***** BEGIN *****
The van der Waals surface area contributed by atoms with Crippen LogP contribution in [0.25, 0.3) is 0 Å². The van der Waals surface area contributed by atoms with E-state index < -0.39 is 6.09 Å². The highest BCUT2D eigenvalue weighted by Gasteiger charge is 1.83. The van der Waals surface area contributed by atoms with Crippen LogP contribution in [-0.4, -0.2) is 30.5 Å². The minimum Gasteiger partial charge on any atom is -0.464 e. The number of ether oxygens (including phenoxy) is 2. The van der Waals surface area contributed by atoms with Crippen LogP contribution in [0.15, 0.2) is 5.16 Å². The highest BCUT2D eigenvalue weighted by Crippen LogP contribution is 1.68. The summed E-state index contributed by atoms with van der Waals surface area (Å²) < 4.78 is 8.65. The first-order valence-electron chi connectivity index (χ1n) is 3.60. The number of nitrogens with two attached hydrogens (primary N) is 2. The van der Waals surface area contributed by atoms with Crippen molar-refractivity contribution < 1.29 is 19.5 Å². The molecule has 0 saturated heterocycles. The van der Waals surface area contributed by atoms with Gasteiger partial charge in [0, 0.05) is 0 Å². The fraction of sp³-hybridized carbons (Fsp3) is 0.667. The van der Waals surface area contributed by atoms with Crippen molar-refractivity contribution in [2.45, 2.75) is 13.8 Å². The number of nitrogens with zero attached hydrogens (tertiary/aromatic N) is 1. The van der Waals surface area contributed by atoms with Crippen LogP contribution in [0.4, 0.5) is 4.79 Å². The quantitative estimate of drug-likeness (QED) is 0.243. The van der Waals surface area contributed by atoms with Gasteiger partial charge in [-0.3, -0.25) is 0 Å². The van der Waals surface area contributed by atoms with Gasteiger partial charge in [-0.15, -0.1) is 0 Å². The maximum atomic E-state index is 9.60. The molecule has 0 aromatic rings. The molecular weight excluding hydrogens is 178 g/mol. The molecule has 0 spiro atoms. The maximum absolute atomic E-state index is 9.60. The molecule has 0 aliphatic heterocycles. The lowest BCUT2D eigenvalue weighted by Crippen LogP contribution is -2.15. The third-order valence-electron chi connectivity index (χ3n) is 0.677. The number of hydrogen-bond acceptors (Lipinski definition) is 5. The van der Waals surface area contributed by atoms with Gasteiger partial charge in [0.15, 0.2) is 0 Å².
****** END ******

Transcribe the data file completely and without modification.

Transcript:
The van der Waals surface area contributed by atoms with Crippen LogP contribution in [0.25, 0.3) is 0 Å². The van der Waals surface area contributed by atoms with E-state index < -0.39 is 6.09 Å². The highest BCUT2D eigenvalue weighted by Gasteiger charge is 1.83. The van der Waals surface area contributed by atoms with Crippen LogP contribution in [-0.4, -0.2) is 30.5 Å². The minimum Gasteiger partial charge on any atom is -0.464 e. The number of ether oxygens (including phenoxy) is 2. The van der Waals surface area contributed by atoms with Crippen LogP contribution in [0.15, 0.2) is 5.16 Å². The highest BCUT2D eigenvalue weighted by Crippen LogP contribution is 1.68. The summed E-state index contributed by atoms with van der Waals surface area (Å²) < 4.78 is 8.65. The first-order valence-electron chi connectivity index (χ1n) is 3.60. The number of nitrogens with two attached hydrogens (primary N) is 2. The van der Waals surface area contributed by atoms with Crippen molar-refractivity contribution < 1.29 is 19.5 Å². The molecule has 0 saturated heterocycles. The van der Waals surface area contributed by atoms with Gasteiger partial charge in [0, 0.05) is 0 Å². The fraction of sp³-hybridized carbons (Fsp3) is 0.667. The van der Waals surface area contributed by atoms with Crippen molar-refractivity contribution in [2.45, 2.75) is 13.8 Å². The number of nitrogens with zero attached hydrogens (tertiary/aromatic N) is 1. The van der Waals surface area contributed by atoms with Crippen LogP contribution in [0.4, 0.5) is 4.79 Å². The quantitative estimate of drug-likeness (QED) is 0.243. The van der Waals surface area contributed by atoms with Gasteiger partial charge in [-0.3, -0.25) is 0 Å². The van der Waals surface area contributed by atoms with Gasteiger partial charge in [-0.15, -0.1) is 0 Å². The maximum atomic E-state index is 9.60. The molecule has 0 aromatic rings. The molecular weight excluding hydrogens is 178 g/mol. The molecule has 0 spiro atoms. The maximum absolute atomic E-state index is 9.60. The molecule has 0 aliphatic heterocycles. The lowest BCUT2D eigenvalue weighted by Crippen LogP contribution is -2.15. The third-order valence-electron chi connectivity index (χ3n) is 0.677. The number of hydrogen-bond acceptors (Lipinski definition) is 5. The van der Waals surface area contributed by atoms with Gasteiger partial charge in [0.15, 0.2) is 0 Å².